To be sure, the destruction of the various domestic languages was more than just a mathematical consequence. Indigenous Americans had been systematically removed from their forefathers lands over the years as the result of various treaties or force. They crowded onto limited parcels of land known as reservations increasingly remote, and started in1860s and lasting through the early 20th century, they were also subjected to a program of the forced cultural assimilation, carried out through the government mandated boarding institutes and schools. And at these institutes and schools, the child were forbidden from wearing their tribal clothing, speaking their tribal languages and observing native religions.

despite of everything, today approximately there are still 150 Native North American languages spoken in the United States by more than “350,000” people, according to the American Community Survey data collected from 2009 to 2013. That’s out of 350 total spoken languages within country.

Though many of these languages are on the edge of dying out, some are holding on. For instance the Navajo language is the most spoken Native American language today, with nearly 170,000 speakers in America. Yupik is the next most common, at 19750, which is mostly spoken in Alaska.

However, today the majority of Native Americans speak only English language. Of the roughly 2.7 million Alaska and American Indians Natives counted by the 2016 census, 73% of those aged five years or older spoke only English. That’s down slightly from 73.8% in 2005, though in 2010, that number had dipped to 72.2%.

Via the U.S. Census Bureau

These days, the initiatives and programs aimed at preserving the Native American languages are numerous, but this is the end result of an arduous and slow journey that involved the various kind of legal milestones and the funding victories that worked to restore the sovereignty to tribes.

The challenges are multiple. For one, these are really different languages we’re talking about. Opposite to common error, Native American languages didn’t grow from a single proto-language as the Indo-European family did. In addition, there are many native languages relied on the oral tradition, and there are many written texts were destroyed, so there are small number of existing records from before 1850.

Still, many groups are fearless. One for instance, Parent Languages of the Americas is a nonprofit “dedicated to the survival of the Parent American languages, Especially through the use of the Internet technology.” Its website features a comprehensive collection of online resources and materials about the Native American culture and language.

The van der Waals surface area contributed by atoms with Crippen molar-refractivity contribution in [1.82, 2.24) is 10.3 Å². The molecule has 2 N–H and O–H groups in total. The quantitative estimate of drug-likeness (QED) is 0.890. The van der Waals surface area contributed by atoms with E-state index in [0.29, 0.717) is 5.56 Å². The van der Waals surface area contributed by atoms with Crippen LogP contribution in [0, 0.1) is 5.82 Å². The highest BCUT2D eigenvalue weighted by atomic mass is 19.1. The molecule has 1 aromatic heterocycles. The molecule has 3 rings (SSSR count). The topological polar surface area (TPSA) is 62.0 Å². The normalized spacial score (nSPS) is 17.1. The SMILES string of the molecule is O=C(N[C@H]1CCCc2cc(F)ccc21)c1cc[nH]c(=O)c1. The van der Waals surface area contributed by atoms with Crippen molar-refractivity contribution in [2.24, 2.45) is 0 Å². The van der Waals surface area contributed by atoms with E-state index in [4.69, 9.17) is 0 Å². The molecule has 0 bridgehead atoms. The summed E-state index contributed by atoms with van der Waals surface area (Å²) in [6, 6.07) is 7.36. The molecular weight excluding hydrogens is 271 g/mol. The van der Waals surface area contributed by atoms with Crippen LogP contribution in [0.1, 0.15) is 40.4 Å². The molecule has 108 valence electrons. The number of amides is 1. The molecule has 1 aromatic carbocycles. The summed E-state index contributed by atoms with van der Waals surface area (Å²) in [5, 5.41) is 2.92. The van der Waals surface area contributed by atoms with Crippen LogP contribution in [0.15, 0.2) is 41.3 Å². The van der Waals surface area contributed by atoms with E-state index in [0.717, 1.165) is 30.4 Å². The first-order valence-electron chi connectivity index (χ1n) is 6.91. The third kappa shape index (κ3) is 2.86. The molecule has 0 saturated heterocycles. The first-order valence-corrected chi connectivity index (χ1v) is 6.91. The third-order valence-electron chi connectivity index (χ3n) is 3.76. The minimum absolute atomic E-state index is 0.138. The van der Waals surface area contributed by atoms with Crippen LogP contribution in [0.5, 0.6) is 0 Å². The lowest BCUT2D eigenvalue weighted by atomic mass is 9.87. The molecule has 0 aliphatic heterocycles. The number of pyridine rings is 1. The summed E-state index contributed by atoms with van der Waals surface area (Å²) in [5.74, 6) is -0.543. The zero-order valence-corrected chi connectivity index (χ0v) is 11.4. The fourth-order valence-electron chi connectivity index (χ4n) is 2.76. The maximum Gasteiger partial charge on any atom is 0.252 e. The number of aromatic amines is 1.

A program of Living Tongues “Enduring voices”, has done things like provide the appropriate technology and training to the Winnemem Wintu, so they could compile the audio and video recordings in their language.

Stony Brook University, In 2010, together with 2 of the Indian nations, launched a joint project to revive Unkechaug and Shinnecock, 2 lost languages of the Long Island’s tribes that hadn’t been spoken in nearly 200 years. there was a vocabualry list among their tools that Thomas Jefferson wrote in 1791.

In 2009 an article in The Guardian depicted a number of communities that were actively working to revive their languages, such as in Wyoming the Arapaho tribe, which set up a school dedicated to teach their children in their parent language. Across the Great Lakes region tribal collage were offering courses in Oklahoma languages, and in Indian, the Comanche Language and Cultural Preservation Committee developed language courses and a dictionary, as well as recordings of the Comanche song.

The odds of the restoring many of these languages to their former glory are certainly Unfavorable. But aspiration can be found in the smallest things: like CLCPC leader Ronald Red Elk’s account of a young Comanche girl whose first word was “pia,” but not “mother,” the native equivalent.